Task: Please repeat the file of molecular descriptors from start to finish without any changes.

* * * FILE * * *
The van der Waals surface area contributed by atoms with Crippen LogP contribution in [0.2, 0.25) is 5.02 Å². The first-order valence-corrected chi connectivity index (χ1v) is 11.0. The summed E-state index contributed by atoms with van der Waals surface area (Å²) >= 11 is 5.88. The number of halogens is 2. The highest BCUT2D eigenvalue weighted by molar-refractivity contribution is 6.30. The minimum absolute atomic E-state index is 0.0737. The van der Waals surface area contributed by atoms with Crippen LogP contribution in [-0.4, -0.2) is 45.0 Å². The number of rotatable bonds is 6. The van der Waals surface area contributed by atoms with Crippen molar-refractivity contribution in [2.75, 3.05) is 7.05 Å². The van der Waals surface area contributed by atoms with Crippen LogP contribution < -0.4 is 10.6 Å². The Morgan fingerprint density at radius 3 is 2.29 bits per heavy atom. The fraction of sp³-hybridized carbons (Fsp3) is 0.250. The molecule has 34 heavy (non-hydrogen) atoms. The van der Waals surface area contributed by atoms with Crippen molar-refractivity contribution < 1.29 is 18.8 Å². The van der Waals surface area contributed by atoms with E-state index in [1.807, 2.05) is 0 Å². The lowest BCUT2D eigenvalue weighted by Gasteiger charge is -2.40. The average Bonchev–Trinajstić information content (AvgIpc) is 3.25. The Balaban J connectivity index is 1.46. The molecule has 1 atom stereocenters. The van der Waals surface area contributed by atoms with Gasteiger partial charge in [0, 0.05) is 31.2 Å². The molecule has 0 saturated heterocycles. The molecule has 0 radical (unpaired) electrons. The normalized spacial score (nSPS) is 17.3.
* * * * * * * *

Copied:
The van der Waals surface area contributed by atoms with Crippen LogP contribution in [0.2, 0.25) is 5.02 Å². The first-order valence-corrected chi connectivity index (χ1v) is 11.0. The summed E-state index contributed by atoms with van der Waals surface area (Å²) >= 11 is 5.88. The number of halogens is 2. The highest BCUT2D eigenvalue weighted by molar-refractivity contribution is 6.30. The minimum absolute atomic E-state index is 0.0737. The van der Waals surface area contributed by atoms with Crippen LogP contribution in [-0.4, -0.2) is 45.0 Å². The number of rotatable bonds is 6. The van der Waals surface area contributed by atoms with Crippen molar-refractivity contribution in [2.75, 3.05) is 7.05 Å². The van der Waals surface area contributed by atoms with Crippen LogP contribution < -0.4 is 10.6 Å². The Morgan fingerprint density at radius 3 is 2.29 bits per heavy atom. The fraction of sp³-hybridized carbons (Fsp3) is 0.250. The molecule has 34 heavy (non-hydrogen) atoms. The van der Waals surface area contributed by atoms with Crippen molar-refractivity contribution < 1.29 is 18.8 Å². The van der Waals surface area contributed by atoms with E-state index in [1.807, 2.05) is 0 Å². The lowest BCUT2D eigenvalue weighted by Gasteiger charge is -2.40. The average Bonchev–Trinajstić information content (AvgIpc) is 3.25. The Balaban J connectivity index is 1.46. The molecule has 1 atom stereocenters. The van der Waals surface area contributed by atoms with Gasteiger partial charge in [0, 0.05) is 31.2 Å². The molecule has 0 saturated heterocycles. The molecule has 0 radical (unpaired) electrons. The normalized spacial score (nSPS) is 17.3.